Misleading labeling and multiple regulatory standards in India, were some of the main reasons for the alleged violations.

Investigation by Australian radio finds imported Indian food brands unsafeImage for representation
news News Monday, October 31, 2016 - 09:38

A radio broadcaster in Australia has revealed that a worrying amount of heavy metals, carcinogenic insecticide and arsenic have been found in multiple food products from leading brands that were being imported into the country from India.

According to SBS Punjabi Radio, the journalists sent 18 products purchased at Indian specialty stores across greater Melbourne to the National Measurement Institute, a food testing lab accredited by the National Association of Testing Authorities.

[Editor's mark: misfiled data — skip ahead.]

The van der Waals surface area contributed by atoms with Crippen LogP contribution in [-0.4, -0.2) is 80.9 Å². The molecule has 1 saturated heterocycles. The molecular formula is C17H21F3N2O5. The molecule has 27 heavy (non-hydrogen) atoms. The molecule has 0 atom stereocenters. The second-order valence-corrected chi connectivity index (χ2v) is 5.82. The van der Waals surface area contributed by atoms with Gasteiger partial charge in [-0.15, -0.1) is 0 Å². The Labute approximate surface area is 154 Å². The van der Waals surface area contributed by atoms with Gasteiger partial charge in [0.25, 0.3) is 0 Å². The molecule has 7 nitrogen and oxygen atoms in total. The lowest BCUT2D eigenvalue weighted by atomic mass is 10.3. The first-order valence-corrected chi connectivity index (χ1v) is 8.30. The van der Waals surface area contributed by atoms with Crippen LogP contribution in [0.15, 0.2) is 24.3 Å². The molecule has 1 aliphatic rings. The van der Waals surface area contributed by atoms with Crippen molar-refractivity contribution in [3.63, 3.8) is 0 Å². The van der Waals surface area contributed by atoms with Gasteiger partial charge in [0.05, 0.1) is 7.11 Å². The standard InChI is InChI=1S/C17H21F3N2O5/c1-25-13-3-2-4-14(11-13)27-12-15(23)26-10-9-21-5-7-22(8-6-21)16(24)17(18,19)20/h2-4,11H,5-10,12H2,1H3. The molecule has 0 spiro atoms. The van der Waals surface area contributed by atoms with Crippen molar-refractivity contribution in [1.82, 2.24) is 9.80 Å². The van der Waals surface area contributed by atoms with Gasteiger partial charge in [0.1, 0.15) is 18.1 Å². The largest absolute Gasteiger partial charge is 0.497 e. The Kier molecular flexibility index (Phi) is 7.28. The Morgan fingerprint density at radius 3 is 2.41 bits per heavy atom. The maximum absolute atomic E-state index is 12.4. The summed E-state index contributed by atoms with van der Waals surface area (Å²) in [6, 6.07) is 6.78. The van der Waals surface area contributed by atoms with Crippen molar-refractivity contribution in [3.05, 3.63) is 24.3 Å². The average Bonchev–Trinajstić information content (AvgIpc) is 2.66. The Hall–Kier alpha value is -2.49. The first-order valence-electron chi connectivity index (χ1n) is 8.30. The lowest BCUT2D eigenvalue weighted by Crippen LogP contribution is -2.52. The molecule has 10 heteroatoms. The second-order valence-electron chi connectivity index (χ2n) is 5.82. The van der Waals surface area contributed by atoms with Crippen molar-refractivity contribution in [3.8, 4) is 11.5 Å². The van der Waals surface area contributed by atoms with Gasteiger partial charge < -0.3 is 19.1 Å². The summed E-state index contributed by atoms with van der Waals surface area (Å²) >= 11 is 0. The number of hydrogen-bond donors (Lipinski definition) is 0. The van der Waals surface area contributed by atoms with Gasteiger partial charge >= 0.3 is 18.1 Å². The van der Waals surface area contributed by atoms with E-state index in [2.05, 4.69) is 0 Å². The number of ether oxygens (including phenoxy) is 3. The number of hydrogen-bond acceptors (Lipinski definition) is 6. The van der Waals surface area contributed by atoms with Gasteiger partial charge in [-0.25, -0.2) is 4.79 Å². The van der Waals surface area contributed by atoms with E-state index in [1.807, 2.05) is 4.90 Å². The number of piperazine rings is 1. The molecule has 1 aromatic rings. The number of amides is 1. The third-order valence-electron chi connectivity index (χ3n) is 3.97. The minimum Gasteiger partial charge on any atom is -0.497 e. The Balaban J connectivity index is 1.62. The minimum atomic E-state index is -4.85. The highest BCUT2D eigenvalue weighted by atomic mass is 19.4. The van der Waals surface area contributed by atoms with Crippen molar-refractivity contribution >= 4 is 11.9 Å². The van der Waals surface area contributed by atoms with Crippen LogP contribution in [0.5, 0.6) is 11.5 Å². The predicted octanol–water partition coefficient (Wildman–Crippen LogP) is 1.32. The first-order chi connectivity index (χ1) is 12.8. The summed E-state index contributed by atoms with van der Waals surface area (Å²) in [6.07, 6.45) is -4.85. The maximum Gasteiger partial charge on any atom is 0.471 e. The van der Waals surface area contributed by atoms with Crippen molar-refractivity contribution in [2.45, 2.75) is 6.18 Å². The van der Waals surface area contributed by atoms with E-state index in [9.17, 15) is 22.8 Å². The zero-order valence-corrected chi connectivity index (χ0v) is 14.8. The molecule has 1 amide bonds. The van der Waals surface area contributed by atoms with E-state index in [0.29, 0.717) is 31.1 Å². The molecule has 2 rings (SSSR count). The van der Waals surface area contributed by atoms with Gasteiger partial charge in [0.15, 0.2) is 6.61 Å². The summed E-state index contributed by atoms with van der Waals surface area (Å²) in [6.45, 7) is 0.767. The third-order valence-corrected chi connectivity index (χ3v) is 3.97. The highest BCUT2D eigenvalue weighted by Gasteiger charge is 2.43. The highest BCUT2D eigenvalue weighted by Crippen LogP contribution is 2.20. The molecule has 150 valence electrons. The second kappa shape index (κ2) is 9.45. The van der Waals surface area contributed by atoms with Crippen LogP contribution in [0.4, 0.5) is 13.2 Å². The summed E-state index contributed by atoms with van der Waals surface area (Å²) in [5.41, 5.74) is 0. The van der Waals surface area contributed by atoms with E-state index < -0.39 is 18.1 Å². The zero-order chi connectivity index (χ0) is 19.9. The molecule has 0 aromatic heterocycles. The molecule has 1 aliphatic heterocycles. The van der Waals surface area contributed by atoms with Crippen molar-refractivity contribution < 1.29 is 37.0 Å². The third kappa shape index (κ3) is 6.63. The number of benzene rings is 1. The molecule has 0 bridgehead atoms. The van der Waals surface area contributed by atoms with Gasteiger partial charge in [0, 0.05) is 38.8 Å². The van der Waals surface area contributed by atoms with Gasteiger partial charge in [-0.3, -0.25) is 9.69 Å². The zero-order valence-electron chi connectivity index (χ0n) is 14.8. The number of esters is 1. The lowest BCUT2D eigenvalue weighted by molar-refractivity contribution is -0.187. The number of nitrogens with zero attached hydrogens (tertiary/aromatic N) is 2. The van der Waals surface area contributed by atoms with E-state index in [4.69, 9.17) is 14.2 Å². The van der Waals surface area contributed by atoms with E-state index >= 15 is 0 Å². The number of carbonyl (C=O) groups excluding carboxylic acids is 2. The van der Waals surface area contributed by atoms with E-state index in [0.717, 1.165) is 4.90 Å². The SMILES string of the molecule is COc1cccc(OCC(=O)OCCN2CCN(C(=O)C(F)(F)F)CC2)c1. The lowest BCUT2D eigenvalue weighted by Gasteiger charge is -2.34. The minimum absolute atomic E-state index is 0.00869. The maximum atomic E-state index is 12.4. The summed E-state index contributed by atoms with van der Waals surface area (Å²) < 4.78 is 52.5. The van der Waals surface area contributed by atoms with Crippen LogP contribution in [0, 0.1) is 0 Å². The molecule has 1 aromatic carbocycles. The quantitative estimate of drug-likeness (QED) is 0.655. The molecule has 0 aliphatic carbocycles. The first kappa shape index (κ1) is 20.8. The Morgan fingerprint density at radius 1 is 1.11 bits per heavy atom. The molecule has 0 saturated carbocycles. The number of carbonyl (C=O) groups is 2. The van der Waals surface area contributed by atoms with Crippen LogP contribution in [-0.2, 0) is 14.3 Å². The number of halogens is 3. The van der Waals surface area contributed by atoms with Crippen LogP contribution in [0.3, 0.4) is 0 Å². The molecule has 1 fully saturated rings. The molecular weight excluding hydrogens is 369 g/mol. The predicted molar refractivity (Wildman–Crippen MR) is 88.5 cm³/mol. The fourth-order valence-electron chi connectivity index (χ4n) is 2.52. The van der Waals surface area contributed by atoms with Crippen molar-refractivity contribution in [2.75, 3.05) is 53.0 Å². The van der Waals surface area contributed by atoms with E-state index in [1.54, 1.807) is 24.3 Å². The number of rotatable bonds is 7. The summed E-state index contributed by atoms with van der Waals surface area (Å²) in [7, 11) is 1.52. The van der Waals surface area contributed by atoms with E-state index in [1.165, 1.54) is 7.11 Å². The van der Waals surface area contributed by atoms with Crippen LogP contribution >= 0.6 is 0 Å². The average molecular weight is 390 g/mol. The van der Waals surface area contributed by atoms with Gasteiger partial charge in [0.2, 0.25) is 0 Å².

The tests reportedly found many violations, with products including Kohinoor basmati rice alleged to contain Buprofezin - an insecticide banned in Australia, while Indian spice brand MDH was reported to contain pesticides above the accepted Australian limit.

The investigation also claimed to find four other products which were unsafe due to the levels of lead, copper and insecticide residues, including Cerelac, Complan, Indus Basmati and Verka Ghee.

The report also added that misleading labeling and multiple regulatory standards in India, were some of the main reasons for the alleged violations.

You can listen to the entire investigation below.

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